Philippine ambassador to Singapore Antonio Morales said more job opportunities are opening up these days for Filipino professionals.
Morales said there are openings in the aviation industry, such as aircraft mechanics and automotive. Nurses and caregivers are needed, too, given the aging population in Singapore. There are jobs in tourism as well.
That is besides Singapore’s consistent demand for Filipino domestic or household workers, Morales added.
Although he doesn’t have the actual number of available jobs, Morales said the posts are “in thousands.” In the aviation industry, for instance, there are approximately 6,000 vacancies.
Labor demand in engineering and the oil and gas sector such as pipe fitters and welders has been reduced because of the oil crisis.
Singapore is now host to around 180,000 OFWs, 60% of which hold different professional jobs such as accountants and office workers while 40% are domestic workers.
For those interested to apply, Morales said it is best to do so through agencies accredited by the Philippine Overseas Employment Administration, as “direct hiring” will not be able to provide them ample protection from the Philippine government should a problem arise in Singapore.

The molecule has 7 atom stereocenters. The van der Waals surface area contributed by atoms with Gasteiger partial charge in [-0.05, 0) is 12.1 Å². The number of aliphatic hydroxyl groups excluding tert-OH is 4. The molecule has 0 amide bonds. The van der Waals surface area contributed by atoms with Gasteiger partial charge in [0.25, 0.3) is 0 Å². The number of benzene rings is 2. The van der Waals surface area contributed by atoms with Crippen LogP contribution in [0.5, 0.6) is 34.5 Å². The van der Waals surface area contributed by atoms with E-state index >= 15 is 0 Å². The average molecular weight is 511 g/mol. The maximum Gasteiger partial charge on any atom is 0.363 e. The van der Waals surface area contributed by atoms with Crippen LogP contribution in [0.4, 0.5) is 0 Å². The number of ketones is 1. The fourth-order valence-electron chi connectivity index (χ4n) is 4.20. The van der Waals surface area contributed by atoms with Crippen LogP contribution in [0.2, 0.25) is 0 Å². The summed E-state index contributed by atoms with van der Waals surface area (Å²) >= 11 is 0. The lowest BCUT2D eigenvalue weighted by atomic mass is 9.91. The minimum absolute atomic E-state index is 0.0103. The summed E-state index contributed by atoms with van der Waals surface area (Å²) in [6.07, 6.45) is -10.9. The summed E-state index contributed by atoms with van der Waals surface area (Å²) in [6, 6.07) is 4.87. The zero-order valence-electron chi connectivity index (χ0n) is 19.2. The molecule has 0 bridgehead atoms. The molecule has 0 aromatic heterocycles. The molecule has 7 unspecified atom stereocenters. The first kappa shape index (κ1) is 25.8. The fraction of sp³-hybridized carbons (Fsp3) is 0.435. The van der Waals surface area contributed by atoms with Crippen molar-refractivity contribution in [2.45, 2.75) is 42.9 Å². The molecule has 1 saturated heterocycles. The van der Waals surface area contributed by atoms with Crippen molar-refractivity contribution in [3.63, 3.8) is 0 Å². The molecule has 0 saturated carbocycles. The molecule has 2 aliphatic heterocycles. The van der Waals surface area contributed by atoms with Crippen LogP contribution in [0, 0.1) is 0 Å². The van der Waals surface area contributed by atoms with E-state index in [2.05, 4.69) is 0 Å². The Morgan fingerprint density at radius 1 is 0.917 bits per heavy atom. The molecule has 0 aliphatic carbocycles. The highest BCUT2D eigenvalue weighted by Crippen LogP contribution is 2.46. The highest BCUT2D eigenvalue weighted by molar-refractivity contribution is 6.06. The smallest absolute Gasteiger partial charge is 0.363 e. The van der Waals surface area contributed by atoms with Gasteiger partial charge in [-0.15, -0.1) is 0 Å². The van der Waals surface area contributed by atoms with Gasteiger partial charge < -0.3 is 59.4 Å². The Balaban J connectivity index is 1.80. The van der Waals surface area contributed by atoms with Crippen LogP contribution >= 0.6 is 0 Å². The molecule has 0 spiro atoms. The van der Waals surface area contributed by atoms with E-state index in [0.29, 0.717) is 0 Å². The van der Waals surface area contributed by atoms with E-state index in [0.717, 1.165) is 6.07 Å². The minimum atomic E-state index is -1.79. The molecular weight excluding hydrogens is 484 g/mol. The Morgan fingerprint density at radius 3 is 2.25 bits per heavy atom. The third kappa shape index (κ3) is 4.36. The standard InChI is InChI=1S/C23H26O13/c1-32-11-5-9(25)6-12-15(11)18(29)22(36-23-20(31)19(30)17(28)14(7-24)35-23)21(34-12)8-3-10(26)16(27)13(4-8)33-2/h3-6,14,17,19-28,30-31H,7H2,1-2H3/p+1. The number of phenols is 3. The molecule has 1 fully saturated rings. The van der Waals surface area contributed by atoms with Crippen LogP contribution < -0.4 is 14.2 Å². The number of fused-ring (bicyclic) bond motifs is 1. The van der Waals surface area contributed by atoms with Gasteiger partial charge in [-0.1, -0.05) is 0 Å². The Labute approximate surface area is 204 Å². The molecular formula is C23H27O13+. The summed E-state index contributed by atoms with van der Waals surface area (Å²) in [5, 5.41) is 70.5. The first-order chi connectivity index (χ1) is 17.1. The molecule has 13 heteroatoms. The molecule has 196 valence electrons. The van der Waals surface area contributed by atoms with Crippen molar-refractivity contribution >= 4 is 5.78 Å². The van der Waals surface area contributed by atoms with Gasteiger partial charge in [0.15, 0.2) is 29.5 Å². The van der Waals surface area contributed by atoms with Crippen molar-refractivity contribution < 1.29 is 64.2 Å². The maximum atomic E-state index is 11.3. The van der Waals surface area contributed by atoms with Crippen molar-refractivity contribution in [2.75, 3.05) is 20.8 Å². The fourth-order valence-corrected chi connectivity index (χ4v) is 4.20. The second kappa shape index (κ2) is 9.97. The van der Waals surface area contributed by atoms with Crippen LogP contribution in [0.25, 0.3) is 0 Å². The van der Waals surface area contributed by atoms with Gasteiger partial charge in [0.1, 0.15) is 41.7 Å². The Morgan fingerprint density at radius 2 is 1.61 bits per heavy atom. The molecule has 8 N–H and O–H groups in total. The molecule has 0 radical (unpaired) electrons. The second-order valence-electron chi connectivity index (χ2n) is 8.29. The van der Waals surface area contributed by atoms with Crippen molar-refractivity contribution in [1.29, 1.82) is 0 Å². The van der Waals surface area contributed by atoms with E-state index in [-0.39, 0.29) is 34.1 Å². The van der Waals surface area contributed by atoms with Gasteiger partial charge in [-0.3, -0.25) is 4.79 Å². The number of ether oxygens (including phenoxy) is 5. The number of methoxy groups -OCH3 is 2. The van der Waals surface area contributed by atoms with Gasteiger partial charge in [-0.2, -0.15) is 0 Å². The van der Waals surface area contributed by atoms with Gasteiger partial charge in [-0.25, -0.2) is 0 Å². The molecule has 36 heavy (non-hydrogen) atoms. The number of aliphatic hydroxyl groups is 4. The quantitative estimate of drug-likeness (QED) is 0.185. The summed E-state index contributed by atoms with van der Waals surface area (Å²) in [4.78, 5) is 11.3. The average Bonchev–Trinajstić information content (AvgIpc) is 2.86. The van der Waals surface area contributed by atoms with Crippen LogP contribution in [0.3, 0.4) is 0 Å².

There are currently about 20 Filipinos in jail in Singapore, according to Morales. Cases vary from drug possession, breach of contract, acts of lasciviousness, among others.
Just recently, a Filipino was sentenced to 25 years in prison for smuggling of illegal drugs.
“Luckily, as of today, we do not have a kababayan facing a possible death sentence here,” he said.
Yearly, the Philippine embassy records 280 to 300 Filipinos denouncing their citizenship in favor of Singapore.
Naturalization or migration is being offered by Singapore, but Morales said a strict evaluation process is being followed, with steps and requirements connected to it stated through the government website.